• Pval subtracks show significant regions that likely represent valid DNaseI-hypersensitive sites based on the raw data. The higher the score for the region, the more likely the site is to be hypersensitive. Regions have unique identifiers that are prefixed with the cell type. For display purposes, the p value scores were mapped to integer scores in the range 0-1000. Regions are displayed in a range of light gray to black, based on score.
  • MPSS subtracks show hypersensitive sites determined by massively parallel signature sequencing (MPSS). Each cluster has a unique identifier. The last digit of each identifier represents the number of sequences that map within that particular cluster. The sequence number is also reflected in the score, e.g. a cluster of two sequences scores 500, three sequences scores 750 and four or more sequences scores 1000. Sites are displayed in a range of light gray to black, based on score.
The "Raw" and "Pval" subtracks are displayed by default. Use the checkboxes on the Track Settings page to change the subtracks displayed.

Methods

DNase-Chip

DNaseI hypersensitive sites were isolated using a method called DNase-chip (Crawford et al., 2006). Briefly, DNaseI digested ends from intact chromatin were captured using three different DNase concentrations as well as three biological replicates. This material was amplified, labeled, and hybridized to NimbleGen ENCODE tiled microarrays.

H9 human ES cells (Thomson et al., 1998) were cultured on a feeder layer of mitotically inactivated mouse embryo fibroblasts. For analysis, human ES cell colonies were separated away from the feeder layer and processed for DNaseI hypersensitive site mapping. Cultures were routinely inspected by immunohistochemistry, flow cytometry, and microarray to ensure that the human ES cells were in the undifferentiated state.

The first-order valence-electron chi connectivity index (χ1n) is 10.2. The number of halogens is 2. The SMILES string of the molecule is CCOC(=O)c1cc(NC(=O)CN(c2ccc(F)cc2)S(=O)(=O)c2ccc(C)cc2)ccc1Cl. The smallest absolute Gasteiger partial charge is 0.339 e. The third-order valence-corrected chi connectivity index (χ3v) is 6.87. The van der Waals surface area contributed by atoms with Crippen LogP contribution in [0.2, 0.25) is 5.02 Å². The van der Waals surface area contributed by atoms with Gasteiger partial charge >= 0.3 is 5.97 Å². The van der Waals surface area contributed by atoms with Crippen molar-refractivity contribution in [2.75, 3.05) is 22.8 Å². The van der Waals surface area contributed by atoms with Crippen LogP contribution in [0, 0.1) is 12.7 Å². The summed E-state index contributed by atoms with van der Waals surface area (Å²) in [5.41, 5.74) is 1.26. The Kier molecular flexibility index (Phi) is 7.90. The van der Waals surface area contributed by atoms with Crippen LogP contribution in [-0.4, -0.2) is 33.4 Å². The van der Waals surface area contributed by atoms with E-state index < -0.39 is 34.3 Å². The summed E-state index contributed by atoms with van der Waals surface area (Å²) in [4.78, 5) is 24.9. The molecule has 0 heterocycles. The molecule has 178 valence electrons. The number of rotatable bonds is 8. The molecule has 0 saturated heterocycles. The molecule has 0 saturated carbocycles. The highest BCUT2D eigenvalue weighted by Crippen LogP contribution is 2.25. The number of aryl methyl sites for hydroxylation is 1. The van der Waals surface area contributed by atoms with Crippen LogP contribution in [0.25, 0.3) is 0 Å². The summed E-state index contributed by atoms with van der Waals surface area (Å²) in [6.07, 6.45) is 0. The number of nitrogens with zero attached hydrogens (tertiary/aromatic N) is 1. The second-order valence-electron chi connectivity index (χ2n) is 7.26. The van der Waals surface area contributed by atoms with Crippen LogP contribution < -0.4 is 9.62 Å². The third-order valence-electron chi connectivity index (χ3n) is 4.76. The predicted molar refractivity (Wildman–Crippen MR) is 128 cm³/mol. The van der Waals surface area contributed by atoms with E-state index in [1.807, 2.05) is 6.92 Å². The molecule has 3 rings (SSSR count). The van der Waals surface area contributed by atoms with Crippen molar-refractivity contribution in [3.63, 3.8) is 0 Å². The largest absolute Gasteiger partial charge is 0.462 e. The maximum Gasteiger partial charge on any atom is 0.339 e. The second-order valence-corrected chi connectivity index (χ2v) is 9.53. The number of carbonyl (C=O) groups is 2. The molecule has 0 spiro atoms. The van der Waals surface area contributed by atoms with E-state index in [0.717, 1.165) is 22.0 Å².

For the DNase-chip experiments, the raw data were averaged from nine hybridizations per cell type. The Pval scores represent -log10 p values as determined by the ACME (Algorithm for Capturing Microarray Enrichment) program (Scacheri et al., 2006). Only regions that had p value < 0.001 were included. For display in the Genome Browser, the p value scores were mapped to integer scores in the range 0-1000 using the following formula: score = (pVal * 35) + 100. The -log10 p values can be viewed using the Table Browser.

MPSS Sequencing

Primary human CD4+ T cells were activated by incubation with anti-CD3 and anti-CD28 antibodies for 24 hours. DNaseI-hypersensitive sites were cloned from the cells before and after activation, and sequenced using massively parallel signature sequencing (Brenner et al., 2000; Crawford et al., 2006). Only those clusters of multiple DNaseI library sequences that map within 500 bases of each other are displayed.

Verification

DNase-Chip

A real-time PCR assay (McArthur et al., 2001; Crawford et al. , 2004) was used to validate a randomly selected subset of DNase-chip regions. For the New DNase-chip, the Sensitivity of DNase-chip was determined to be > 86% and Specificity to be > 97%. Approximately 20-30% of regions detected in only a single DNase concentration are valid. 50-80% of regions detected in two out of three DNase concentrations are valid (the exact percentage depends on which two DNase concentrations had significant signal). 90% of regions detected in all three DNase concentrations are valid.